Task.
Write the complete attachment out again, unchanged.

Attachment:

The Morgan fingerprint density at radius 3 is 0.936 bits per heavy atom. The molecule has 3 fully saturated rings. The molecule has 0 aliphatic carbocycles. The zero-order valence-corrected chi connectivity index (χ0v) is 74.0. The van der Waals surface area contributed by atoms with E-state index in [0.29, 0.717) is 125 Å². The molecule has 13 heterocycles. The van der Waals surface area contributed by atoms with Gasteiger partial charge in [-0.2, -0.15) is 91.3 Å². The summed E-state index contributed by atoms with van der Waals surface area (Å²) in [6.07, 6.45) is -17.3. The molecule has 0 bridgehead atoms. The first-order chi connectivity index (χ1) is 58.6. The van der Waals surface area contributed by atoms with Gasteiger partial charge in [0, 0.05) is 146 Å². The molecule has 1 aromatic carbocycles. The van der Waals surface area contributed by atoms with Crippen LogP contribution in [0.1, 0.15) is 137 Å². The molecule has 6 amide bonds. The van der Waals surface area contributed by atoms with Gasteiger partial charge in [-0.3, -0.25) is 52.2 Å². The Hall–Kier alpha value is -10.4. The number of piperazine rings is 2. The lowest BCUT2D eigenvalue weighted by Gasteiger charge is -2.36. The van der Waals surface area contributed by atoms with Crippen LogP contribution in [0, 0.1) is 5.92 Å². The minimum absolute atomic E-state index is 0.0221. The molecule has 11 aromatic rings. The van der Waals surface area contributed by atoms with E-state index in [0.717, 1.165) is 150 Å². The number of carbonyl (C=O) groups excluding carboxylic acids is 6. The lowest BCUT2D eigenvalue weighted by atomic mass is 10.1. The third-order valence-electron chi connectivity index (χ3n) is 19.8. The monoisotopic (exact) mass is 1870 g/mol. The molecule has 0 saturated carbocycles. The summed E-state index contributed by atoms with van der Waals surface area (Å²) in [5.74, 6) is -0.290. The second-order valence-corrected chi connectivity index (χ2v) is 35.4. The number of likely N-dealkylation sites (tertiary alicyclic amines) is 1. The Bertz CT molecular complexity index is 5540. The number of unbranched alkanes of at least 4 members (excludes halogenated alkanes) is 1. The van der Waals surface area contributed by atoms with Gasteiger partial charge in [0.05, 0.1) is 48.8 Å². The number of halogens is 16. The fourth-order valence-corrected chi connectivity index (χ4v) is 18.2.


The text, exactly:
The Morgan fingerprint density at radius 3 is 0.936 bits per heavy atom. The molecule has 3 fully saturated rings. The molecule has 0 aliphatic carbocycles. The zero-order valence-corrected chi connectivity index (χ0v) is 74.0. The van der Waals surface area contributed by atoms with E-state index in [0.29, 0.717) is 125 Å². The molecule has 13 heterocycles. The van der Waals surface area contributed by atoms with Gasteiger partial charge in [-0.2, -0.15) is 91.3 Å². The summed E-state index contributed by atoms with van der Waals surface area (Å²) in [6.07, 6.45) is -17.3. The molecule has 0 bridgehead atoms. The first-order chi connectivity index (χ1) is 58.6. The van der Waals surface area contributed by atoms with Gasteiger partial charge in [0, 0.05) is 146 Å². The molecule has 1 aromatic carbocycles. The van der Waals surface area contributed by atoms with Crippen LogP contribution in [0.1, 0.15) is 137 Å². The molecule has 6 amide bonds. The van der Waals surface area contributed by atoms with Gasteiger partial charge in [-0.3, -0.25) is 52.2 Å². The Hall–Kier alpha value is -10.4. The number of piperazine rings is 2. The lowest BCUT2D eigenvalue weighted by Gasteiger charge is -2.36. The van der Waals surface area contributed by atoms with Crippen LogP contribution in [0, 0.1) is 5.92 Å². The minimum absolute atomic E-state index is 0.0221. The molecule has 11 aromatic rings. The van der Waals surface area contributed by atoms with E-state index in [0.717, 1.165) is 150 Å². The number of carbonyl (C=O) groups excluding carboxylic acids is 6. The lowest BCUT2D eigenvalue weighted by atomic mass is 10.1. The third-order valence-electron chi connectivity index (χ3n) is 19.8. The monoisotopic (exact) mass is 1870 g/mol. The molecule has 0 saturated carbocycles. The summed E-state index contributed by atoms with van der Waals surface area (Å²) in [5.74, 6) is -0.290. The second-order valence-corrected chi connectivity index (χ2v) is 35.4. The number of likely N-dealkylation sites (tertiary alicyclic amines) is 1. The Bertz CT molecular complexity index is 5540. The number of unbranched alkanes of at least 4 members (excludes halogenated alkanes) is 1. The van der Waals surface area contributed by atoms with Gasteiger partial charge in [0.05, 0.1) is 48.8 Å². The number of halogens is 16. The fourth-order valence-corrected chi connectivity index (χ4v) is 18.2.